Archive for March, 2009
Just when you thought the internet couldn’t get any better, you stumble across Rock Cookie Bottom. This guy (Jonathan Mann) writes a song a day, and puts ‘em online (complete with music video) for us to enjoy. They’re smart, hilarious, and topical. My personal favourites (from the last week alone!) include:
and his second economics-related follow-up hit:
Go visit Rock Cookie Bottom now and improve your day considerably.
For the past few years, I’ve drawn almost everything with two particularly lovely Japanese marker pens, the Tombow ‘Fudenosuke’ GCD-111 and GCD-112. There’s one shop in New Zealand that sells the things, and I buy them in bulk. However, supplies are patchy, and for some time they’ve not had them at all. Hopefully, that’ll change, but it prompted me to put out a call to the all-knowing interweb, in case anyone can help.
Here is information about the pens on Tombow’s website (in English), and here is the GCD-111 on amazon.jp. Unfortunately, even amazon.jp won’t ship them outside Japan, which I assume is an indication that Tombow has all kinds of licensing arrangements for the rest of the world. Which would be fine, but neither their US or European online catalogues include these pens, and no online retailer that I’ve been able to find (outside of Japan) seems to stock them either. If I could read Japanese, I could probably order them from one of the many Japanese online retailers that google offered me – but I can’t.
So here’s the thing: if anyone out there knows an easier way to get them, please let me know. I’d be very grateful.
By the way, I was first alerted to these wonderful pens by Timothy Kidd, who also uses them, along with a number of other cartoonists and illustrators I’ve spoken to. They’re a truly wonderful pen: waterproof, dark, but most importantly they allow you to vary your line from a fine, sharp pen-like thing to an almost brush-like swish, while still enjoying all the convenience and ease of drawing with a marker-pen. They suit my own drawing hand perfectly. I’m quite sure they’d find an enthusiastic market outside Japan if only someone would try…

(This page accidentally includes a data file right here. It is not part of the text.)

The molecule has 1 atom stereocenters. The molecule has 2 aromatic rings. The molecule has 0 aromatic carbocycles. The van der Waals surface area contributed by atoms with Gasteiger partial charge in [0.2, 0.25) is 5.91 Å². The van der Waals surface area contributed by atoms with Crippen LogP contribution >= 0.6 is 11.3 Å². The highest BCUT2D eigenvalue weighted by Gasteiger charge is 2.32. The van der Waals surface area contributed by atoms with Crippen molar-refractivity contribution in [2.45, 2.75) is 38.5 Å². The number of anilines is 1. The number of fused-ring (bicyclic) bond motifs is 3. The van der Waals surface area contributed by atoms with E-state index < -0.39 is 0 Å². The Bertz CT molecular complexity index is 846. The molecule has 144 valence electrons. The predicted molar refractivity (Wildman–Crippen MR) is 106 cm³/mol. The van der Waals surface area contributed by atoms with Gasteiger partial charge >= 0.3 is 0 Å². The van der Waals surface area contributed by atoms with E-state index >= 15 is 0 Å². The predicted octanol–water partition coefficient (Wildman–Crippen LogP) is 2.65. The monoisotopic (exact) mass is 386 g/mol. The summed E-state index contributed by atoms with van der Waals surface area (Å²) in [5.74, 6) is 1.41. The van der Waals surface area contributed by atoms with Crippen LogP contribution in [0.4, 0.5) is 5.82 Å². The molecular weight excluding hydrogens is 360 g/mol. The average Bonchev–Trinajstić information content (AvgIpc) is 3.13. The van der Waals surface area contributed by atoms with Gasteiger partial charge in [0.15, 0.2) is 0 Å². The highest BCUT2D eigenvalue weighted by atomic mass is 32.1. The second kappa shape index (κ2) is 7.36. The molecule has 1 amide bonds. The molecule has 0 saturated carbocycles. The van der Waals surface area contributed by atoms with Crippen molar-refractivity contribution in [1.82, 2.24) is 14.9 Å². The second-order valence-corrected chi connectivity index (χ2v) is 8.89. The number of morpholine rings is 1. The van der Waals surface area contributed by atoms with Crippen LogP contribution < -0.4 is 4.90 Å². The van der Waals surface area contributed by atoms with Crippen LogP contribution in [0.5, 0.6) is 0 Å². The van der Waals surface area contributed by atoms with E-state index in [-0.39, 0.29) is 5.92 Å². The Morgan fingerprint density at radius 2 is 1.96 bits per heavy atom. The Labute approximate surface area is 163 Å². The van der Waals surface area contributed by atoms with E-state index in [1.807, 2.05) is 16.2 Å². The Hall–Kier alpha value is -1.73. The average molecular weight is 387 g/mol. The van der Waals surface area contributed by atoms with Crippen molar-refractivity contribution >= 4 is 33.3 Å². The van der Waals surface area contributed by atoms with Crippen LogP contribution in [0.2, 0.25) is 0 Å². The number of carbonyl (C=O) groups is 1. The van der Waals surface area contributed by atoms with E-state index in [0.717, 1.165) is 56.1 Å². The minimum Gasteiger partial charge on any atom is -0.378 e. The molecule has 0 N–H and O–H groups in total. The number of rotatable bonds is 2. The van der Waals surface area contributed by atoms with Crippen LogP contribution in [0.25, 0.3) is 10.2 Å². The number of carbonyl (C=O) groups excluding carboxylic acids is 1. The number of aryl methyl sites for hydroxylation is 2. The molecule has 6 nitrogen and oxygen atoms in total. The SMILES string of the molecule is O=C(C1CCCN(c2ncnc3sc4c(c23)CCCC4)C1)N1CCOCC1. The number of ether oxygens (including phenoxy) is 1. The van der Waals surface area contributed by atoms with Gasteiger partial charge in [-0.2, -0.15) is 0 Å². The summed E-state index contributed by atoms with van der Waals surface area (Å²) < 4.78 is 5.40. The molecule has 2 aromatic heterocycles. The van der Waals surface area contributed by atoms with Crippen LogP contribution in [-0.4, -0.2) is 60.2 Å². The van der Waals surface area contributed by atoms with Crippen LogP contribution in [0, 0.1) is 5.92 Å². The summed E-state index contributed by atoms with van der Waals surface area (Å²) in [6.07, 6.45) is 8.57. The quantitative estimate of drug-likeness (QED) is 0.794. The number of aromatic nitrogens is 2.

One last note of caution: Tombow make another (related) range of multi-coloured ‘brush pen’ markers (the ABT range), which are quite different, and – while probably perfect for some people’s purposes – are of no use to me. Just about every stationery store I try stocks these (or else the related WB-300TN Tombow Dual-tip brush pen, which is far cruder than the ones I use). If I sound bitter, it’s because many of my searches for the GCD-111 has ended with a store clerk triumphantly brandishing one of these dual-tip monstrosities as if it were the holy grail. It’s one of life’s great ironies that this crude dual-tip beast is available almost everywhere, while the far superior GCD pens – a true masterpiece of marker pen design – is rare as hen’s teeth.
Although, for all I know, maybe Tokyo has a Tombow GCD vending machine on every street corner…?
Out this month from Victoria University Press:
Floating Worlds: Essays on Contemporary NZ Fiction
Anna Jackson & Jane Stafford (eds)
The ground-breaking New Zealand fiction of the last fifteen years has not attracted critical commentary beyond initial reviews, despite its success with readers both local and international, and despite its attracting major awards both local and international. Floating Worlds contains stimulating and insightful essays on eight of the best novels of recent years.
These are novels in which there is no longer one authoritative way to tell a story. In contrast to Allen Curnow’s stricture that New Zealand writers should conform to ‘the disciplines of an uncompromising fidelity to experience, of an unqualified responsibility to the truths of themselves, in this place and that time’, these novels invite us into what Paula Morris calls ‘a floating world’, where identities are negotiable and performative.
Floating Worlds illuminates the distinctive ways in which contemporary New Zealand writing approaches the relationship between the real and the imaginary, and the different kinds of challenging, edgy authenticities that operate in the space between them: the familiar and the foreign; the copy and the original; the fake and the genuine; the intention and the act, including the act of writing.
Nicholas Wright on The Miserables by Damien Wilkins
Kirstine Moffat on In a Fishbone Church by Catherine Chidgey
Jane Stafford on The Vintner’s Luck by Elizabeth Knox
Hamish Clayton & Mark Williams on Hicksville by Dylan Horrocks
Lydia Wevers on Slow Water by Annamarie Jagose
Anna Jackson on The Time of the Giants by Anne Kennedy
Erin Mercer on Hibiscus Coast by Paula Morris
Jennifer Lawn on Mister Pip by Lloyd Jones
This is a lovely show: All Songs Considered host Bob Boilen sits and chats with Bonnie Prince Billy (aka Will Oldham), and they play some tracks from Oldham’s record collection and a few from his new album, Beware. The highlights (for me) are the first two tracks: ‘Seven Little Girls Sitting in the Back Seat’ (by Paul Evans) – which Oldham describes as an “erotic ballad” – and ‘The Girl in Me’ (by Bonnie Prince Billy & Cheyenne Mize). One of the (many) things I love about Oldham’s music is his ability to revel in sexuality while still being sweet and thoughtful, and sometimes very funny. Somehow those two songs, one after the other, seemed like a perfect example.